Stated Income Commercial Mortgage - Insanity?

By: jeff rauth

Commercial Stated income loans may not require tax returns, but this is not the 'wild west' of commercial lending. There is a solid underwriting formula behind this commercial mortgage.

The decision to fund is not just based on credit scores and what the borrower states their income as, but rather what the lender believes the property would rent for, in the open market, in case of borrower default. The appraisal confirms this. Market rental rates are thoroughly discussed in the income approach section of the appraisals report.

Essentially, the lender is trying to confirm the property, rented out, would hit the Debt Coverage Ratio required. This ratio for most lenders that offer these programs is a conservative 1:1.3. In other words, the net rental income would have to be $1.30 for every $1 of proposed mortgage debt.

So, after all expenses, like real estate tax, property insurance, management fees, repairs and mortgage payments have been made, the property would still have $.30 left over.

This is the main underwriting consideration. Lenders still consider credit scores, what borrowers 'state' as their personal and business income, among many other details, but the DCR is most important.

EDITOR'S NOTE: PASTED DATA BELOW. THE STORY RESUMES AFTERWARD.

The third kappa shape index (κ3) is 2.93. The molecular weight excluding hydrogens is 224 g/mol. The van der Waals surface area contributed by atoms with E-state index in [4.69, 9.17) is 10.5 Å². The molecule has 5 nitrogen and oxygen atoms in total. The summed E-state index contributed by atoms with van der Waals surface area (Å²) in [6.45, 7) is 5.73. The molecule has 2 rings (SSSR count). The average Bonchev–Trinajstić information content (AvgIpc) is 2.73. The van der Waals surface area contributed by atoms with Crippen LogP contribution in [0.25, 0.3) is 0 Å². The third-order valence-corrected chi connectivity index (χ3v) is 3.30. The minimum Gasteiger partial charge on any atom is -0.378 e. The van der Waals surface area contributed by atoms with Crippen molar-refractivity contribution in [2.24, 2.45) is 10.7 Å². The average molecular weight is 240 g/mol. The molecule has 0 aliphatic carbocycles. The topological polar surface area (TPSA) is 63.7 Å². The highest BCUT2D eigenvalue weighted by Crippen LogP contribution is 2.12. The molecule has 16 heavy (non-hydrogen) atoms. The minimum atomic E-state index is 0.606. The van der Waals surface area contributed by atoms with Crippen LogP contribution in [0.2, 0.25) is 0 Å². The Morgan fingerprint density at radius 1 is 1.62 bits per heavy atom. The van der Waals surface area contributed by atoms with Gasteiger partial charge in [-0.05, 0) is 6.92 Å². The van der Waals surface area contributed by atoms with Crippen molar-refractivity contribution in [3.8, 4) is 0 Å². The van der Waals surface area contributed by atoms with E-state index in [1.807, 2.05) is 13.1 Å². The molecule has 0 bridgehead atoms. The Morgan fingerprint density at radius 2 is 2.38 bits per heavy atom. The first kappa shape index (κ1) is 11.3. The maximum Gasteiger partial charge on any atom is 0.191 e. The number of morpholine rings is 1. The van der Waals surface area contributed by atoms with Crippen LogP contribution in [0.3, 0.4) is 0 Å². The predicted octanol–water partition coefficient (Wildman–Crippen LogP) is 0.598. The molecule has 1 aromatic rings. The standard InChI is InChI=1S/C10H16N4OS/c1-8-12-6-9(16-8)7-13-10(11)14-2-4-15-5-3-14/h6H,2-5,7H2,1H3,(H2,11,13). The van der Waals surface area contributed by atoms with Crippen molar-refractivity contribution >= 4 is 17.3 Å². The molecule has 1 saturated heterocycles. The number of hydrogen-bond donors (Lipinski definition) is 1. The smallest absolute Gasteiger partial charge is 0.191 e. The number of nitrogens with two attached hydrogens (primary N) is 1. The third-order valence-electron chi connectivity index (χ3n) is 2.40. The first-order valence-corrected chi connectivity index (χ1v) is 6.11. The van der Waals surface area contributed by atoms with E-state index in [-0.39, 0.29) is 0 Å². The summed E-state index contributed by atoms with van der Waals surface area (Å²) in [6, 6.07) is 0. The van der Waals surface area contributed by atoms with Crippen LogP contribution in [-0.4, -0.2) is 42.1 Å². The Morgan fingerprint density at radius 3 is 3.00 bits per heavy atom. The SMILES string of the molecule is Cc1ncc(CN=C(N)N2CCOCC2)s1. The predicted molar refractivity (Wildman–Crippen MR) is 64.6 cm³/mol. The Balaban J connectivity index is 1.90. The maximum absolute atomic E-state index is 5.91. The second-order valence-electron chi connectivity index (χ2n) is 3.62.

An interesting distinction here, is that the focus on the appraisal for potential rental income (income approach), often lowers the value on most owner occupied properties. This is due to many specialized features that may have tremendous value to the existing user, or other business in their field, but may have little value to a general tenant. A common example of this is lab space in light industrial buildings or expensive build out in a restaurant.

So, if the loan to value is high to begin with, off of a more balance opinion of value, the loan to value and debt coverage ratios will be off balance with the focus on income only; and consequently the deal may become un-fundable under the focus purely on the income approach that stated income loans depend on.

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